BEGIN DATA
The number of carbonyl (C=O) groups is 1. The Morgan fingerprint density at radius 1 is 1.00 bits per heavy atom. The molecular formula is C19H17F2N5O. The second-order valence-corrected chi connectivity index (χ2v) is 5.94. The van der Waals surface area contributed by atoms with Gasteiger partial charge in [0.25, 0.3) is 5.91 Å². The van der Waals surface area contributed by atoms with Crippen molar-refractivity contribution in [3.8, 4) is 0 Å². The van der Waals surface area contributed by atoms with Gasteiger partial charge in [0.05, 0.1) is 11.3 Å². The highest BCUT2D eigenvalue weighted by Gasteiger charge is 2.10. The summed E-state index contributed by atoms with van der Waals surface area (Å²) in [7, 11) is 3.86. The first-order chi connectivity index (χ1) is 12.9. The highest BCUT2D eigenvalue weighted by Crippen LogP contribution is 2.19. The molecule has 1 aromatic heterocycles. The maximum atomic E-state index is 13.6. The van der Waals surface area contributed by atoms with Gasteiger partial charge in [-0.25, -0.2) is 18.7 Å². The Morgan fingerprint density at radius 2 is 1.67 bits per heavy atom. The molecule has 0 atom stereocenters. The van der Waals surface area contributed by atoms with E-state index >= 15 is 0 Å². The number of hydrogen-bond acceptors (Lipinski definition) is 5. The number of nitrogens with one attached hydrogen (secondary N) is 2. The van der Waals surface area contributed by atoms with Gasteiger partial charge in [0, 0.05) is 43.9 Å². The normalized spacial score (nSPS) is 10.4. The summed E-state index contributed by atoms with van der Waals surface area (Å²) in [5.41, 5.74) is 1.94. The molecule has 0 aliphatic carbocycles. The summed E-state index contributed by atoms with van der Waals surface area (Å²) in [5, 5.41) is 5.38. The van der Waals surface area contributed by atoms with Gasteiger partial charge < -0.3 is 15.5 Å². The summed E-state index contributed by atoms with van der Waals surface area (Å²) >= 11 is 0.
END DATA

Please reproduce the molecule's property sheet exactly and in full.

The number of carbonyl (C=O) groups is 1. The Morgan fingerprint density at radius 1 is 1.00 bits per heavy atom. The molecular formula is C19H17F2N5O. The second-order valence-corrected chi connectivity index (χ2v) is 5.94. The van der Waals surface area contributed by atoms with Gasteiger partial charge in [0.25, 0.3) is 5.91 Å². The van der Waals surface area contributed by atoms with Crippen molar-refractivity contribution in [3.8, 4) is 0 Å². The van der Waals surface area contributed by atoms with Gasteiger partial charge in [0.05, 0.1) is 11.3 Å². The highest BCUT2D eigenvalue weighted by Gasteiger charge is 2.10. The summed E-state index contributed by atoms with van der Waals surface area (Å²) in [7, 11) is 3.86. The first-order chi connectivity index (χ1) is 12.9. The highest BCUT2D eigenvalue weighted by Crippen LogP contribution is 2.19. The molecule has 1 aromatic heterocycles. The maximum atomic E-state index is 13.6. The van der Waals surface area contributed by atoms with Gasteiger partial charge in [-0.25, -0.2) is 18.7 Å². The Morgan fingerprint density at radius 2 is 1.67 bits per heavy atom. The molecule has 0 atom stereocenters. The van der Waals surface area contributed by atoms with E-state index >= 15 is 0 Å². The number of hydrogen-bond acceptors (Lipinski definition) is 5. The number of nitrogens with one attached hydrogen (secondary N) is 2. The van der Waals surface area contributed by atoms with Gasteiger partial charge in [0, 0.05) is 43.9 Å². The normalized spacial score (nSPS) is 10.4. The summed E-state index contributed by atoms with van der Waals surface area (Å²) in [5.41, 5.74) is 1.94. The molecule has 0 aliphatic carbocycles. The summed E-state index contributed by atoms with van der Waals surface area (Å²) in [5, 5.41) is 5.38. The van der Waals surface area contributed by atoms with Gasteiger partial charge < -0.3 is 15.5 Å². The summed E-state index contributed by atoms with van der Waals surface area (Å²) >= 11 is 0.